The Indian government banned child labour in 2012, but the ban’s implementation has been patchy, leading activists to pressure governments to strengthen legislation. Satyarthi is seeking the early passage of the pending legislation against child labour, the Child Labour (Prohibition and Regulation) Amendment Bill, which could make employment of children below 14 years in any occupation illegal.
The bill is also in sync with the Right of Children to Free and Compulsory Education Act of 2009, which guarantees free education to kids up to 14 years.
According to a recent UNESCO report, India has an estimated 1.4 million out-of-school children between the ages of six and 11 years, a staggering number that experts say could be reduced by strengthening child labour laws.
Others say the issue is not just a social problem but could have ramifications for the national economy too.
Studies suggest a strong link between household poverty and child labour with the latter perpetuating poverty across generations by keeping children of the poor out of school and limiting their prospects for upward social mobility.
This lowering of human capital has been linked to a deceleration of economic growth and retarded social development.
One report, ‘Tainted Carpets: Slavery and Child Labour in India’s Hand-made Carpet Sector’, documents over 3,200 cases across nine states in India and quotes several hundred cases each of forced labour at carpet factories run by exporters who ship these rugs to retail stores in the U.S.
According to a sample survey conducted in 16 factories across Sivakasi covering 4,181 children, 3,323 (79.48 percent) were found to be illiterate; 474 children (11.34 percent) were educated up to primary school level. Dropouts were 384 (9.2 percrent).
Asthma and tuberculosis were prevalent among 90 percent of those involved in gunpowder filling and directly in contact with the chemical ingredients of crackers and matches. These workers, says the survey, are usually not given any protective gear and work with hazardous chemicals such as sulphur, aluminium powder and gun powder
Civil society steps in
Many Indian non-profits have come up to fight against child labour but they admit that until the government takes real initiative, the situation will remain dismal.
“While the passage of the new law will give children’s rights a huge boost, child labour cannot be successfully uprooted without focussing on the socio-economic condition of the kids’ families, which force them to send their children out to work,” Ranjana Kumari, director of the Center for Social Research, told IPS.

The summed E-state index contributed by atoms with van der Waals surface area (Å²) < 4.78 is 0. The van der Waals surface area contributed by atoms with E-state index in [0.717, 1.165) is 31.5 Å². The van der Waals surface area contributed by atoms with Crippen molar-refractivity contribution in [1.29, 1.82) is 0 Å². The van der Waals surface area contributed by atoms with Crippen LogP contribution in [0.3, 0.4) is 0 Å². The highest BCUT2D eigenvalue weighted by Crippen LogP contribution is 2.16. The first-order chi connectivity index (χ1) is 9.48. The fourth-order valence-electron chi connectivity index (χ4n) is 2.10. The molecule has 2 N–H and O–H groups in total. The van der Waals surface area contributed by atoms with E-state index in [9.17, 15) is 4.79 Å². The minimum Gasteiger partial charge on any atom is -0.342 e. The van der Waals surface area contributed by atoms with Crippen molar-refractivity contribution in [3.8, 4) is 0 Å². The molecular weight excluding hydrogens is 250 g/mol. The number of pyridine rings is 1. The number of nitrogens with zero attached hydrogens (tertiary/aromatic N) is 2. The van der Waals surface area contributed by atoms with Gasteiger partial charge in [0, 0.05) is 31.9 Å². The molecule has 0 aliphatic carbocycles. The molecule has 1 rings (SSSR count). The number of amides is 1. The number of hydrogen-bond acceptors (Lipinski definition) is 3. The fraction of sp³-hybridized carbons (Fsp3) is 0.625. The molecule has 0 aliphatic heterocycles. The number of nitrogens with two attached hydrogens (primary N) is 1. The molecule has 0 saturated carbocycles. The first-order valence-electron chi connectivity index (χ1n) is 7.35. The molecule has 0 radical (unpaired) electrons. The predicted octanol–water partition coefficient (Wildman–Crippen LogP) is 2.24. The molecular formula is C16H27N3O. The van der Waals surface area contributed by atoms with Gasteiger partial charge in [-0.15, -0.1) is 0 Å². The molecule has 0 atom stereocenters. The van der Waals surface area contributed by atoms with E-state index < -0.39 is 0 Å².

A multi-pronged approach involving multiple stakeholders, say experts, is the key to addressing the child labour problem in India.
“Elimination of poverty, free and compulsory education, proper and strict implementation of the labour laws and abolishment of child trafficking can help solve this problem to a large extent. Statistics show that education has helped in reducing child labour in western countries to a large extent,” Dr. Vinita Shroff, a visiting professor of sociology at Delhi University, told IPS.
After the 86th Amendment of the Indian Constitution in 2002, the provision for free and compulsory education for the age group of six to 14 years has been included as a fundamental right under Article 21A. Activists say this needs to be implemented stringently by the government.
Amod Kanth, founder of the non-profit organisation Prayas, which works in the area of children’s welfare, believes the relationship between government and civil society is vital to eliminate child labour.
“The Child Labour Act is an outdated law, which recognises only those under 14 as children and covers only hazardous work. We need legislation that’s more nuanced as well as more rigorous and comprehensive.”
According to the erstwhile commissioner of police, India needs a focused nationwide program to protect kids from trafficking and forced labour. “Banning child labour is the first step. Providing those children who are rescued out of illegal employment with education, rehabilitation and safety is equally imperative,” Kanth told IPS.
*Not his real name